Water Festival Races Canceled Due to Floods

Prime Minister Hun Sen yesterday announced that the government had decided to cancel boat races at next month’s Water Festival due to the worst flooding the country has seen in over a decade.

He also said the floods had now claimed the lives of 247 people, up from the 207 deaths announced Monday, while an additional 10,000 hectares of farmland have been destroyed.

“The number of dead is a very concerning increase,” the premier said, reading from a prepared statement after a meeting of the Council of Ministers. He said the rising waters had now in­­undated 390,000 hectares of rice paddies, with 190,000 hectares completely destroyed.

The premier also announced new donations to help the country cope with the devastation: $7,833,000 from China and $325,000 from Japan.

Mr Hun Sen said the government itself would be putting a total of $100 million from its own 2010 and 2011 reserves toward relief efforts and rehabilitation. The government had already an­­­nounced it was giving $55 million, though few details have been forthcoming on how it has been spending these dollars.

As for the Water Festival, set for Nov 9, 10 and 11, the premier said concerts and related events could proceed as planned. But he said the high waters still coursing past Phnom Penh would make boat races down the Tonle Sap River, the heart and soul of the festival, too dangerous.

“The water level is too high, which is a risk to the boat racers and participants,” he said. “In Phnom Penh, the entertainment can go ahead as normal, but there will be no boat racing. The concerts, the King Father’s birthday and other national holidays can be conducted as usual.”

Boat teams typically spend weeks before the holiday preparing elaborate boats for the races, an expensive proposition that Mr Hun Sen said the country could ill afford this year.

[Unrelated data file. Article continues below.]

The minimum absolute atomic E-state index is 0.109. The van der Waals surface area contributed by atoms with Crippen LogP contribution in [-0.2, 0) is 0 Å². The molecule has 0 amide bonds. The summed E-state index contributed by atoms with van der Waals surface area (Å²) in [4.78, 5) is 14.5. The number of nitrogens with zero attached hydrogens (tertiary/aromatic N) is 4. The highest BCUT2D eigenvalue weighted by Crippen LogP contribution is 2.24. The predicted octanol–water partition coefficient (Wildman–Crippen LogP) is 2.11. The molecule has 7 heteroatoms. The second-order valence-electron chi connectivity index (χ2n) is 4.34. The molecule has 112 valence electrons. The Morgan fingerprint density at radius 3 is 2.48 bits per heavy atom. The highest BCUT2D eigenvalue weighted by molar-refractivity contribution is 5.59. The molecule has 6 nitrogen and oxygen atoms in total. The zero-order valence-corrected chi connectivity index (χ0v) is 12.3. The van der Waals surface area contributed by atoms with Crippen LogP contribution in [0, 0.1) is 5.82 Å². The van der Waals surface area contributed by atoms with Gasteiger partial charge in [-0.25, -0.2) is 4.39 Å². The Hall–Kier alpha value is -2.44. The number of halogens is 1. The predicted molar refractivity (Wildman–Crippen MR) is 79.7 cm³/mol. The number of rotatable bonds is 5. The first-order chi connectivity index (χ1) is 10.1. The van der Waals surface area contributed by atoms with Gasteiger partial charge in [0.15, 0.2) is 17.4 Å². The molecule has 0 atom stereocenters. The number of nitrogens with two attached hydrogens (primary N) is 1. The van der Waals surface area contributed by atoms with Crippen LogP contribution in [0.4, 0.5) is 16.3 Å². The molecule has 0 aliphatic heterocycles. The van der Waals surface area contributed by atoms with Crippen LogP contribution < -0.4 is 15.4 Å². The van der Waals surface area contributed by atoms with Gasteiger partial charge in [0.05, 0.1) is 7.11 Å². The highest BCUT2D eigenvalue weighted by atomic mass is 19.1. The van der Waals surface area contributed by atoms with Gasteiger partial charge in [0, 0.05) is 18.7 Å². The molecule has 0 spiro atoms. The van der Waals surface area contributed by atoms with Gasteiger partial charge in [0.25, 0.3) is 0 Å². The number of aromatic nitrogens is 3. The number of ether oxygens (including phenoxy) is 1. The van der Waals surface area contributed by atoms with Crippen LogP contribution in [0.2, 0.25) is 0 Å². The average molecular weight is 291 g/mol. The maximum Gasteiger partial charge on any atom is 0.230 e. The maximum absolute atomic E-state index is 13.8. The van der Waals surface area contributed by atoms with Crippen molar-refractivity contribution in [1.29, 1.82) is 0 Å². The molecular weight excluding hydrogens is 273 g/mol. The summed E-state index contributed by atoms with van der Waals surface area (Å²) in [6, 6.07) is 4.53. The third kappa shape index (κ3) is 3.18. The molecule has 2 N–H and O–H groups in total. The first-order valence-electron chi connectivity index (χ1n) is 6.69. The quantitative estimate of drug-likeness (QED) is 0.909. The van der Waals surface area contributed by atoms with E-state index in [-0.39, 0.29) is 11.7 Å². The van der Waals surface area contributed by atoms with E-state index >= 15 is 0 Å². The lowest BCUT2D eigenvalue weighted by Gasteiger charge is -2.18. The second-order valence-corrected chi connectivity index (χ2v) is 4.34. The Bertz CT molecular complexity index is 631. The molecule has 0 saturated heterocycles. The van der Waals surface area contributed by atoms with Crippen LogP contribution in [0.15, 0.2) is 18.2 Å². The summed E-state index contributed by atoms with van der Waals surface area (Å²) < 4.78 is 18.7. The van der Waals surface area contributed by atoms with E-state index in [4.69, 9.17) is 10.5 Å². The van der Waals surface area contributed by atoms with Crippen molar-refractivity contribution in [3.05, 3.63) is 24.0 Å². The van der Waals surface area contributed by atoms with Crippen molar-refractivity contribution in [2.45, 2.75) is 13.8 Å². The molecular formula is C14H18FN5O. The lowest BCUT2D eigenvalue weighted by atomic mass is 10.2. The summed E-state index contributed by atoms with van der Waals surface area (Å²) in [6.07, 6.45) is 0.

“It takes at least a week for racers and participants to come and go back after the festival, so it would be an obstacle for cultivation,” he said. “If we don’t spend that money on racing boats and other expenses, we can save it to spend on rehabilitation.”

Held every November, the festival marks the Tonle Sap river’s annual reversal of its course, when it starts flowing from the Tonle Sap lake into the Gulf of Thailand. Just as predictably, the festival draws well over a million Cambodians from the provinces into Phnom Penh each year.

But as a very product of the weather, the festival has always been at its mercy.

Heavy floods kept many Cambodians away from the festival in 2000 but were not so severe as to press organizers into canceling the event altogether. In 2004, a prolonged drought that wiped out thousands of hectares of rice fields stemmed the year’s crowds.

Last year, the festival’s last day was marred by a very different kind of tragedy when a stampede killed 351 people. Mr Hun Sen at the time called the incident the largest single loss of life in the country since the 1979 fall of the Khmer Rouge.

The Nov 22 stampede occurred after thousands of festival-goers walking on and off Koh Pich island across a short, two-lane bridge connecting it to the mainland, packed themselves into an immobile mass. A government investigation concluded that the stampede was triggered by people in the crowd who began yelling that the suspension bridge was about to collapse. But some opposition lawmakers and non-government groups faulted the investigation for its lack of independence and for failing to consider how or why organizers allowed the conditions leading up to the stampede to develop.

No officials involved in organizing the event were ever reprimanded.

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